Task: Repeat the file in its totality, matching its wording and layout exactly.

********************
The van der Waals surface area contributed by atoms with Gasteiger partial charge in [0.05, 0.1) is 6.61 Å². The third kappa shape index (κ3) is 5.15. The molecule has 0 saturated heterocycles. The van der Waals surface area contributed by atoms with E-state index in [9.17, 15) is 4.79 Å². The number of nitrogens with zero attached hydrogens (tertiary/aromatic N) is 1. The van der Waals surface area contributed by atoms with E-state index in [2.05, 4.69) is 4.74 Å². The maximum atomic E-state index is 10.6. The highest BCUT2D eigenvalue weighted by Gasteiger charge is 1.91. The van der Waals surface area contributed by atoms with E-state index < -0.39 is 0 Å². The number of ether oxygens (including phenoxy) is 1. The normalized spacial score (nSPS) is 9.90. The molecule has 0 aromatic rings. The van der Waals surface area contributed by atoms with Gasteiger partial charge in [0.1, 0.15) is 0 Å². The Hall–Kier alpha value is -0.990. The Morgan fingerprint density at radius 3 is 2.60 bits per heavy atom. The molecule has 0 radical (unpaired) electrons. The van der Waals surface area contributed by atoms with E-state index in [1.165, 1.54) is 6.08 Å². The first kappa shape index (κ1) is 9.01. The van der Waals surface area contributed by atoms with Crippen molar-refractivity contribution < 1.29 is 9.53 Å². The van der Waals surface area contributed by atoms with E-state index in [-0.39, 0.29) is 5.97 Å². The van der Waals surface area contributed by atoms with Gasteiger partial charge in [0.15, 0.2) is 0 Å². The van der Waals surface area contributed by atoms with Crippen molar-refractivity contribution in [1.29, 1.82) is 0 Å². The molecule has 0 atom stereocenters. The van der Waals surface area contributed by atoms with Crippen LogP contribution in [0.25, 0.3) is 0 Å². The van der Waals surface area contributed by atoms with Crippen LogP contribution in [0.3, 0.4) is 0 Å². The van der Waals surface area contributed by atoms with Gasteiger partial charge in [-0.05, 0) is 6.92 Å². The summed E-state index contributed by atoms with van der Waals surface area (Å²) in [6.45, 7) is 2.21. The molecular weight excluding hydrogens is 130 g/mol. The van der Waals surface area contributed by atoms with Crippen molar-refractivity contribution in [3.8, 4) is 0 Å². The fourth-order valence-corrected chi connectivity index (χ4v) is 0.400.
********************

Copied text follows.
The van der Waals surface area contributed by atoms with Gasteiger partial charge in [0.05, 0.1) is 6.61 Å². The third kappa shape index (κ3) is 5.15. The molecule has 0 saturated heterocycles. The van der Waals surface area contributed by atoms with E-state index in [9.17, 15) is 4.79 Å². The number of nitrogens with zero attached hydrogens (tertiary/aromatic N) is 1. The van der Waals surface area contributed by atoms with E-state index in [2.05, 4.69) is 4.74 Å². The maximum atomic E-state index is 10.6. The highest BCUT2D eigenvalue weighted by Gasteiger charge is 1.91. The van der Waals surface area contributed by atoms with E-state index < -0.39 is 0 Å². The number of ether oxygens (including phenoxy) is 1. The normalized spacial score (nSPS) is 9.90. The molecule has 0 aromatic rings. The van der Waals surface area contributed by atoms with Gasteiger partial charge in [0.1, 0.15) is 0 Å². The Hall–Kier alpha value is -0.990. The Morgan fingerprint density at radius 3 is 2.60 bits per heavy atom. The molecule has 0 radical (unpaired) electrons. The van der Waals surface area contributed by atoms with E-state index in [1.165, 1.54) is 6.08 Å². The first kappa shape index (κ1) is 9.01. The van der Waals surface area contributed by atoms with Crippen molar-refractivity contribution < 1.29 is 9.53 Å². The van der Waals surface area contributed by atoms with E-state index in [-0.39, 0.29) is 5.97 Å². The van der Waals surface area contributed by atoms with Gasteiger partial charge in [0.15, 0.2) is 0 Å². The van der Waals surface area contributed by atoms with Crippen molar-refractivity contribution in [1.29, 1.82) is 0 Å². The molecule has 0 atom stereocenters. The van der Waals surface area contributed by atoms with Crippen LogP contribution in [0.25, 0.3) is 0 Å². The van der Waals surface area contributed by atoms with Crippen LogP contribution in [0.3, 0.4) is 0 Å². The van der Waals surface area contributed by atoms with Gasteiger partial charge in [-0.05, 0) is 6.92 Å². The summed E-state index contributed by atoms with van der Waals surface area (Å²) in [6.45, 7) is 2.21. The molecular weight excluding hydrogens is 130 g/mol. The van der Waals surface area contributed by atoms with Crippen molar-refractivity contribution in [3.8, 4) is 0 Å². The fourth-order valence-corrected chi connectivity index (χ4v) is 0.400.